> connection their i want it to be restarted

You don't have to restart openvpn to have it reconnect itself after
network outages.

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Re: [CentOS] Centos 7 : Systemd alternatives ?

John R. Dennison
In reply to this post by John R. Dennison
On Tue, Jul 08, 2014 at 10:08:35PM +0200, [hidden email] wrote:
>
> besides that somebody with "kill yourself" as reject message

> has no permission to judge anybody stop that lie, it won't get
> true by repeat it i am a subscriber - otherwise your mail won't
> reach my inbox

If you're going to lie at least put a little effort into it?

Not a single one of your replies shows up to the list; the only thing
the list gets are the contents of mail that people Cc: you on in their
replies.  You are not showing in the archives under any known mail
address.  Hell, even the header paste you just did doesn't back up your
claims.

Fact: You have been removed from this list and are using nefarious
methods to continue to post to it in order to get your vitriol across
to the masses.

For full disclosure you are indeed 5xx'd here:

/.*@thelounge\.net/                     555 For the sake of humanity please kill yourself.
/reindl\.harald@gmail\.com/             555 No, really.  Suicide can be painless if you work at it.

Perhaps you should ask yourself why I would take the time and trouble to
drop you from my MTAs.






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--
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each new year find you a better man."

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Re: [CentOS] Cemtos 7 : Systemd alternatives ?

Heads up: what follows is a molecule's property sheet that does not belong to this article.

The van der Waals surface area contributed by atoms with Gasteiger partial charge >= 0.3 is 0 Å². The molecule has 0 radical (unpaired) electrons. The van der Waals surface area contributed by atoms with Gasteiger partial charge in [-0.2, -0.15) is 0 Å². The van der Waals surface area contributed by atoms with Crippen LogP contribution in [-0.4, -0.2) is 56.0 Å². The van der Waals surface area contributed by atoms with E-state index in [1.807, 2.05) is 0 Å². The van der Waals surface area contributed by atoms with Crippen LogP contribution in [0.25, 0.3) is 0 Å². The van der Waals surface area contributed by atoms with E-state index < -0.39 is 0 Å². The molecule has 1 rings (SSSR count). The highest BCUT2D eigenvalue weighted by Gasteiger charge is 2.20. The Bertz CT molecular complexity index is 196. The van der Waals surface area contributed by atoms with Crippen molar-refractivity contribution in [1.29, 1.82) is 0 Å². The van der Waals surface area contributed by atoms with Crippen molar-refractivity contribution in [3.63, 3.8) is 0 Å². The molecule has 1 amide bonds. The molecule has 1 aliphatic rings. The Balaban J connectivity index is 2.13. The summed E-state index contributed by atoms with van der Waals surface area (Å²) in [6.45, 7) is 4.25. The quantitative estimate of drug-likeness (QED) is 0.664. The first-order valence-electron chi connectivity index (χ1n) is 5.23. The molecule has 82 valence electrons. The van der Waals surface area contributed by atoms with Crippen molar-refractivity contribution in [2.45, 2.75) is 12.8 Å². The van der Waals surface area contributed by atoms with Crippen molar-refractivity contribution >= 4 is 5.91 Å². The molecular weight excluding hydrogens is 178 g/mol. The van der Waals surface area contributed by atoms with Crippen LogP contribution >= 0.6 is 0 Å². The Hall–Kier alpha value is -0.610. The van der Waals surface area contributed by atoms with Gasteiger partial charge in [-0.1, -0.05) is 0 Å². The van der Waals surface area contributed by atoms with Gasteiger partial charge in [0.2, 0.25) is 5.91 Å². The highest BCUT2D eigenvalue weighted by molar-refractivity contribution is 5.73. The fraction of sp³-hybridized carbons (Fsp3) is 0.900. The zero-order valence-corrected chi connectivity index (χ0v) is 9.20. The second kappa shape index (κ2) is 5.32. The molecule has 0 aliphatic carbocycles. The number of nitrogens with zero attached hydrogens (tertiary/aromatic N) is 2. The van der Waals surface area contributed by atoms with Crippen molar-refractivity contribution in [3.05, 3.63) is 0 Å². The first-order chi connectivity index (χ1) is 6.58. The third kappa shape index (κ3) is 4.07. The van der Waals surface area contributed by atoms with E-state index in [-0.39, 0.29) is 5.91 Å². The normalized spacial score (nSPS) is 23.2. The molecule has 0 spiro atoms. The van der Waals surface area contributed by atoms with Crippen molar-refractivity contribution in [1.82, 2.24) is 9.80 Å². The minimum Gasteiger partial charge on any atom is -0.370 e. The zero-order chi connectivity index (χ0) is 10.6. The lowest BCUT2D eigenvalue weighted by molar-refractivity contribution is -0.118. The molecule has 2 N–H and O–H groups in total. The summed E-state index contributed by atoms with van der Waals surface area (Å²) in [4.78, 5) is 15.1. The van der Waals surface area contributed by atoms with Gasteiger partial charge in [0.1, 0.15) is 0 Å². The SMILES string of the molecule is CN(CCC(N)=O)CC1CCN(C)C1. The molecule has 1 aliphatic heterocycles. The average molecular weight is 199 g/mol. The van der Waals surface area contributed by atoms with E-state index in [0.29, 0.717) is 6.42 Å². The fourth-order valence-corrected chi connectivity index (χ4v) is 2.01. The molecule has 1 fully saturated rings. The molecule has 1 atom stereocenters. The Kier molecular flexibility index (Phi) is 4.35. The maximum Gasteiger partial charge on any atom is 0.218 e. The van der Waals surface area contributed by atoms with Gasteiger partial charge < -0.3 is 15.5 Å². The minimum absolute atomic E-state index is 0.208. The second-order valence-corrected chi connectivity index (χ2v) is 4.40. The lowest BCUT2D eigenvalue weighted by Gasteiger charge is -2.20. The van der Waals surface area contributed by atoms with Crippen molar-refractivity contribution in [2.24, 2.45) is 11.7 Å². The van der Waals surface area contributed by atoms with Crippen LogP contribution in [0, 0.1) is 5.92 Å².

Les Mikesell
In reply to this post by Mark Tinberg
On Tue, Jul 8, 2014 at 3:01 PM, Mark Tinberg <[hidden email]> wrote:
>
>> And more to the point, /usr isn't supposed t be needed until you are
>> past the point of mounting all filesystems so you can boot from
>> something tiny.  Doesn't modprobe need its files earlier than that?
>
> This work is all about being able to boot a system with just a read-only /usr.  Any foo you need to get to a complex filesystems, like NFS or encrypted software RAID needs to be in the initial ramdisk which the boot loader can access before the kernel loads and which tools like Dracut build based on what’s required for your particular setup.  The seeds of that change basically existed from the time that initial ram disks were introduced as a feature a long time ago, now we’ve just widely acknowledged this reality.

Errr, I thought you only needed stuff on the ramdisk to access the
root partition.  Can't you mount /usr from a different disk controller
or NFS from modules loaded from /lib/modules?   Or was that already
broken when user's home directories were kicked into /home?   And if
not, how did things get in that mess?

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Re: [CentOS] Cemtos 7 : Systemd alternatives ?

Always Learning-3
In reply to this post by John R Pierce

On Tue, 2014-07-08 at 11:10 -0700, John R Pierce wrote:
> On 7/8/2014 10:36 AM, Always Learning wrote:
> > 75 baud on a TTY (clank, clank, clank, ding, thud as the printer head
> > returned to the beginning of the line) and an amazingly fast speed of
> > 300 baud on the up-market Terminet (? spelling).
> >
> > Perhaps the speeds were 300 and 1,200 baud? It was a long time ago.
>
> actual Teletype KSR/ASR 33 kind of machines were 110 baud (10 cps, as
> they used 2 stop bits)

110 baud definitely rings a bell.  I saw my first Teletype in 1967/1968
at Scotland's National Engineering Laboratory (NEL). Chugging away, it
seemed to be an exciting example of "real" computing - and it wasn't a
bit like punched cards.


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Re: [CentOS] Cemtos 7 : Systemd alternatives ?

mark-3
Always Learning wrote:

>
> On Tue, 2014-07-08 at 11:10 -0700, John R Pierce wrote:
>> On 7/8/2014 10:36 AM, Always Learning wrote:
>> > 75 baud on a TTY (clank, clank, clank, ding, thud as the printer head
>> > returned to the beginning of the line) and an amazingly fast speed of
>> > 300 baud on the up-market Terminet (? spelling).
>> >
>> > Perhaps the speeds were 300 and 1,200 baud? It was a long time ago.
>>
>> actual Teletype KSR/ASR 33 kind of machines were 110 baud (10 cps, as
>> they used 2 stop bits)
>
> 110 baud definitely rings a bell.  I saw my first Teletype in 1967/1968
> at Scotland's National Engineering Laboratory (NEL). Chugging away, it
> seemed to be an exciting example of "real" computing - and it wasn't a
> bit like punched cards.